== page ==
Donaldson’s moving tribute to Hume
A chara, – On February 26th, I was a member of a panel, along with John Hume’s daughter Mo, a political scientist at Glasgow University, and Sir Jeffrey Donaldson MP of the DUP, invited to join in a debate about Maurice Fitzpatrick’s outstanding film John Hume in America immediately after its screening at a venue in Westminster.
Most of the packed audience were clearly friends and admirers of John Hume, along with a good showing of MPs and Members of the House of Lords. Given the political moment, I had mentally prepared a few words critical of Mrs May’s disastrous espousal of the DUP and Brexit.
Mo Hume spoke brilliantly and with warm humour about her father’s vision.
Sir Jeffrey Donaldson, emphasising his unionist principles, paid a series of tributes to Hume’s approach over many years, his opposition to violence, his occasional espousal of “creative ambiguity” (“And mind you”, Donaldson said, “we can do with a dose of this in relation to Brexit”) and to Mr Hume’s role as the inventor and implementer of the peace process. He said: “In my early days in politics in Northern Ireland there were two schools of thought about how we could approach finding a solution. There was one school of thought which said that we have to fight it out, literally fight it out. And there was another school of thought which said that said, well, actually we need to build institutions – there was a big focus on institutions. And then John Hume came along with this idea that actually the solution was to be found in human relationships because that was the cause of the problem. You can talk all night about the wrongs and rights of Irish history but in the end it was down to people, each generation. And he designed a process which became the process that led to the Belfast/Good Friday Agreement. And he designed it around addressing the three sets of relationships that impact on the conflict in Northern Ireland. I do not say this lightly – and I am a unionist, I come from a very different political perspective and I have had my ups and downs with the peace process, like many people – but I will say this: if John Hume had not designed the framework within which we build the peace and the peace process, and built it around addressing those three sets of relationships, we would not be having this conversation this evening about the peace process. It is as fundamental as that. He was out ahead of everyone in his thinking. We did not have anyone on the unionist side, and we had this siege mentality and we weren’t able to think beyond that.”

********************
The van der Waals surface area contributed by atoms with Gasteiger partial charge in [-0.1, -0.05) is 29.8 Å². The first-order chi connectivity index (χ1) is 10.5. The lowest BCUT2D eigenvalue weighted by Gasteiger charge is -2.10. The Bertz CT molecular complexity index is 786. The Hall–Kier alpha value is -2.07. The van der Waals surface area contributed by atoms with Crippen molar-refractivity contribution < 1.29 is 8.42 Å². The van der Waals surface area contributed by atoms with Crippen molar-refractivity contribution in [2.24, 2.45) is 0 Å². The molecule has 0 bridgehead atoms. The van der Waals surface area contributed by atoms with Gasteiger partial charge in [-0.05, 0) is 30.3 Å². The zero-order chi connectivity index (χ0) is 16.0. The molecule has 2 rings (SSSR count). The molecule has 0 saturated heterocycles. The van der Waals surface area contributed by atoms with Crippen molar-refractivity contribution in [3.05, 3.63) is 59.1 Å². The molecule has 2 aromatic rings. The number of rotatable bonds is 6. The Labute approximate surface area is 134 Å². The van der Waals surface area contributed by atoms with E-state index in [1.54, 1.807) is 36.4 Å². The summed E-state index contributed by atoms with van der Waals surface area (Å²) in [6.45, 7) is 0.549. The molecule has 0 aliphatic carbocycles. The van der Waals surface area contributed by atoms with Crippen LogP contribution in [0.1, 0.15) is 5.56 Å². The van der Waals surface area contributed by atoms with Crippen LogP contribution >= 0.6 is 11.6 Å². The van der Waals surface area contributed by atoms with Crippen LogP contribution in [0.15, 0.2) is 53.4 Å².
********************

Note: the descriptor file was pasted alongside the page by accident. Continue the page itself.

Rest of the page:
I was both flabbergassed and deeply moved. I had never met this man, the chief whip of the DUP.
I mentally jetissonned my intended onslought and publicly thanked him for what I humbly consider to be an acknowledgement of historic significance and one that gives me hope for the future. – Is mise,